One of the draws of living in New York City is its plethora of dating options for LGBT people. I am an openly gay, 21 year-old, raised in Pittsburgh from a West Virginian family. When I go back home to visit my family in West Virginia I can’t tell if there are actually no other gay men on Tinder around me or the app is just broken.
I just graduated from Emerson College in Boston. Emerson is so liberal and LGBT-friendly that it has a half-joking, unofficial slogan of, “Gay by May or your money back.” With that being said, there was a wide variety of gay men to choose from. I just wrote that as if I actually took advantage and dated within the Emerson community while there. I didn’t.
New York is supposed to provide an even larger pool of gay men, scurrying between Westside bars on any given Friday or Saturday night. A new episode of Scream Queens is reason enough for us all to congregate and scream YAASS! in unison on a Tuesday night. These are social events in safety zones where we can be who we want to be. Actually, a man could wear a dress through the middle of Harlem and no one would raise an eyebrow nowadays.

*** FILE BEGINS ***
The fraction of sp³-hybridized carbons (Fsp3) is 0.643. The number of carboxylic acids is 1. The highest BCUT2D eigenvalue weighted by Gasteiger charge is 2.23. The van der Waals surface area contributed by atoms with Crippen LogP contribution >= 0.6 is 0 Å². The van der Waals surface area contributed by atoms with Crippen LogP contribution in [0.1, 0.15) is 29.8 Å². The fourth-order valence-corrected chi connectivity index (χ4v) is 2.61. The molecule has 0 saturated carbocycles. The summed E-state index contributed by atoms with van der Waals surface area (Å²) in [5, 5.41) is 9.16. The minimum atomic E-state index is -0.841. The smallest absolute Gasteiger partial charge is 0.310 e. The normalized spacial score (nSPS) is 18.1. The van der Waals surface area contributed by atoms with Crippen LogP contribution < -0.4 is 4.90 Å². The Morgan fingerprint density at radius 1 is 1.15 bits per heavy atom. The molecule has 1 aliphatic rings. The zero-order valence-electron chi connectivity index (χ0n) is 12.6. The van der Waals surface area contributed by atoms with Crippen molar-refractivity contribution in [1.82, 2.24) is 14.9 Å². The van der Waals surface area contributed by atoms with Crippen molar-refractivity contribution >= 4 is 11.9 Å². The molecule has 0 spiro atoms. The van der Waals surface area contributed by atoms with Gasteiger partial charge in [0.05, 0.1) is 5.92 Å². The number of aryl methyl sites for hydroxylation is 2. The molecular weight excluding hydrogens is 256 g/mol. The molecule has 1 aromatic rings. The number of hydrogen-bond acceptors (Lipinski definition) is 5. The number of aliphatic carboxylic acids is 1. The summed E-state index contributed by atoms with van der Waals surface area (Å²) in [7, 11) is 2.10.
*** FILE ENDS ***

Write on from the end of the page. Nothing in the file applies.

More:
For some, these streets and bars are far safer spaces than their own homes– especially if they’re still living with their parents. One would think I could sidestep this by pulling up a barstool and finding fellow cocktail enthusiasts for dates. But no, I have to go on the internet so I can find project men who just want to gulp a good ole IPA.